The world’s financial markets seem to be in a continual state of uncertainty and flux thanks largely to the economic crisis in the Eurozone led by fears about Greece, Spain and Italy, concerns about debt in the U.S., a possible slowing economy in China, the spectre of a slowing Japanese economy and the threat of pretty much any other nation falling prey to the current economic gloom and uncertainty. So it’s no surprise to read in the news that companies are seeking out sources of insurance cover to protect them against the crisis.
The problem for those companies is that it’s particularly hard to acquire insurance against the risk of a Greek exit from the Euro, for example. Or try insuring your multi-national company against the total collapse of the Euro currency, it will be harder and much more expensive than you think.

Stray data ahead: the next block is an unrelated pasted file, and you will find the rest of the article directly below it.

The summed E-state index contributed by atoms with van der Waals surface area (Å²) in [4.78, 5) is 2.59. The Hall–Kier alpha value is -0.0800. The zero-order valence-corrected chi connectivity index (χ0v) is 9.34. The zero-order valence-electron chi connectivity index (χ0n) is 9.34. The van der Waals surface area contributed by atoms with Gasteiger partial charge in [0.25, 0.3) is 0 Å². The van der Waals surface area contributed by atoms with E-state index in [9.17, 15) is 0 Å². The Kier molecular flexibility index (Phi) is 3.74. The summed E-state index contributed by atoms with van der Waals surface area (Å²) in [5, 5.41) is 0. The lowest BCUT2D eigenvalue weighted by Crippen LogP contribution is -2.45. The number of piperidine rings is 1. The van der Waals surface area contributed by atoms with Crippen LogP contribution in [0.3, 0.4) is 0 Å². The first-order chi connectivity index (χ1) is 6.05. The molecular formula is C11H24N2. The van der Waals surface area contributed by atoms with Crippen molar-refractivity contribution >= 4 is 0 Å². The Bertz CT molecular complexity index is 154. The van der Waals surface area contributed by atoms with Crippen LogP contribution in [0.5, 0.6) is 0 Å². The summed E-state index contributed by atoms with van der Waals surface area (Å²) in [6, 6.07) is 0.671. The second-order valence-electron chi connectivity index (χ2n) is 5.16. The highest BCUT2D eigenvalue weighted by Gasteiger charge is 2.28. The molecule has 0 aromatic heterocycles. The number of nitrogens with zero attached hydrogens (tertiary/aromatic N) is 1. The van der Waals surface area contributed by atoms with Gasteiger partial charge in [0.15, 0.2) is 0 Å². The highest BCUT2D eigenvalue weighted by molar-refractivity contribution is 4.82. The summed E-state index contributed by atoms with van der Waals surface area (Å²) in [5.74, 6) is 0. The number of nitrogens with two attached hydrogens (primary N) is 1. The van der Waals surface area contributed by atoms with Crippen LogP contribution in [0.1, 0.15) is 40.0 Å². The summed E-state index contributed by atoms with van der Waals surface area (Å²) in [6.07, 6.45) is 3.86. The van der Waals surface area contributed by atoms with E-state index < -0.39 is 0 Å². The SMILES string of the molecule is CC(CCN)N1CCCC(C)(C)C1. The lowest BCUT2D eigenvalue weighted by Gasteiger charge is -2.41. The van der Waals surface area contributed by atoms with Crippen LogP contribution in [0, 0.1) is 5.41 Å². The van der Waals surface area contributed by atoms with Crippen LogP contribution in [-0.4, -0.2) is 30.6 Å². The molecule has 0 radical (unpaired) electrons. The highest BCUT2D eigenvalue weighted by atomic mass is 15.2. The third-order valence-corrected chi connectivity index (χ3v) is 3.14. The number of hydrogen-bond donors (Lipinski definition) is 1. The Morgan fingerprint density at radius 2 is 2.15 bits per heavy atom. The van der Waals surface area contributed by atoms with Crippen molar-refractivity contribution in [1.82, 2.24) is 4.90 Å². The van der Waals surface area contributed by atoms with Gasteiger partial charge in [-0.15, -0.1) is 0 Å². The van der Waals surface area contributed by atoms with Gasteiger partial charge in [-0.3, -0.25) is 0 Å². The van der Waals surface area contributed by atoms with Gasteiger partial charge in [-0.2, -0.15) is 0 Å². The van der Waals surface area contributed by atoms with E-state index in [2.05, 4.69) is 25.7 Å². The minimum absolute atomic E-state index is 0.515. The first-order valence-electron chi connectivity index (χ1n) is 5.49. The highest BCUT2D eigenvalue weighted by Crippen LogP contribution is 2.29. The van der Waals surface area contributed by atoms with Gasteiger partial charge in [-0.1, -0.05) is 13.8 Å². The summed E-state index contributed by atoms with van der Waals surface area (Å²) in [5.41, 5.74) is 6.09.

Naturally the reason for the lack of options to hedge against economic disaster or financial collapse is because the risk of that happening has risen and so insurers stop offering cover, partially because they cannot reinsure themselves at sufficient levels to keep the sale of insurance viable.
Reuters covered the lack of political risk cover for Greek issues here and explain that a Greek exit from the Euro falls into a grey area of insurance cover, somewhere between political risk and trade-credit insurance. The unusual nature of the current economic situation has left insurers without a clear definition as to what cover they could offer and they certainly won’t have the limits available just on the off-chance a European nations economy imploded....MORE
Wednesday, June 20, 2012
"In the current economic climate would political risk catastrophe bonds be viable?"